Conquest became the measure of greatness. Economies came to be based on servitude and eventually money became the prime arbiter of human relationships.

Consider the dynamics inherent in a dominator system. With a few on the top and the many on the bottom, everyone is placed in competition with everyone else for the favored positions and the bonds of caring and sharing are broken. The creative energy of the species is redirected from securing the well-being of the tribe to advancing the technological instruments of war and the social instruments of domination.

The winners expropriate the available resources to maintain the system of domination. Positions of power are too often claimed by the most ruthless and psychologically damaged members of society. And so it has been for 5,000 years.
If this discussion of Empire sounds familiar, it is for good reason. The kings and emperors have been replaced by corporate CEOs and hedge fund managers, but we are still living in the Era of Empire—and the basic dynamics still hold.
In the past 100 years, we humans have achieved technological mastery beyond the imagination of previous generations. Yet, lacking in the wisdom of place and community that is the heritage of indigenous peoples, the cultures we call mainstream have lost their way — forgetting what it means to be human and denying our connection to the web of planetary life. The time has come to rediscover our humanity and bring ourselves back into balance with our living Earth Mother. Creation has presented us with our final examination to determine whether we are a species worthy of survival. We must not, need not, fail.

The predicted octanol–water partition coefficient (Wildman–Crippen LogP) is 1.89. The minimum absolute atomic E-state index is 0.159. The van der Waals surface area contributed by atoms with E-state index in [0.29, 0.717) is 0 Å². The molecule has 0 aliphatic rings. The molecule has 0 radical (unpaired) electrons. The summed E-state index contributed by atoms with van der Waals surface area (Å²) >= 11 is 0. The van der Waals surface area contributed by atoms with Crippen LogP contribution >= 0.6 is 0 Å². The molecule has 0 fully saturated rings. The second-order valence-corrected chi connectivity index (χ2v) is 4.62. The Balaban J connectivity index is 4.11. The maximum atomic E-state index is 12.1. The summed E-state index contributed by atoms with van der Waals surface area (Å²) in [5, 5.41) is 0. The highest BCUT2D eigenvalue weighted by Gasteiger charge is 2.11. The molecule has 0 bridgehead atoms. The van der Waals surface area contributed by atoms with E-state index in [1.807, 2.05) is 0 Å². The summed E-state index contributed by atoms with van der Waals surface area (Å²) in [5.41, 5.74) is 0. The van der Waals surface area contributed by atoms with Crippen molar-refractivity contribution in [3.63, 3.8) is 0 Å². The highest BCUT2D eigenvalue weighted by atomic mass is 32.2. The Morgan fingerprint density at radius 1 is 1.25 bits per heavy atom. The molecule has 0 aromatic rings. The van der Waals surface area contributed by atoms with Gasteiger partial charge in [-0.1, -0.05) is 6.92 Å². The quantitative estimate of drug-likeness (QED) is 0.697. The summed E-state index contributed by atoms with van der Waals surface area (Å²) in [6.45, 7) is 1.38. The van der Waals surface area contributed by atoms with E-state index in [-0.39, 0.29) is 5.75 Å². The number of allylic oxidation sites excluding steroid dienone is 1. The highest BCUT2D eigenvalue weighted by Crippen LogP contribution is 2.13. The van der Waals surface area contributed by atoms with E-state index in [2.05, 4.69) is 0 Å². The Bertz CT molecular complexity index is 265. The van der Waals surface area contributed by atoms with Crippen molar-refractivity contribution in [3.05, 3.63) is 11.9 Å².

When Money Rules
At its core, our current economic crisis is a spiritual crisis framed by this well-known scriptural verse from the Sermon on the Mount:

No one can serve two masters: for either he will hate the one, and love the other; or else he will hold to the one, and despise the other. Ye cannot serve God and mammon. Matthew 6:24.

Mammon refers to wealth as an object of worship; the worship of a false god; a form of demonic possession; an evil force in opposition to Life.

Our worship of Mammon is the consequence of an illusion: the illusion that money is wealth and that making money is synonymous with producing wealth. The truth, as Wall Street has so dramatically demonstrated, is very different. Money isn’t wealth, and it is quite easy to make lots of money without producing anything of value to the larger society.

Money, the most mysterious of human inventions, a magical number of no meaning or existence outside the human mind, has displaced life as our object of sacred veneration and become the ultimate arbiter of human priorities. Money determines the fate of nations and shapes the boom and bust cycles of economic life. It allows some to live in grand opulence in the midst of scarcity, while confining others to death by starvation in the midst of plenty.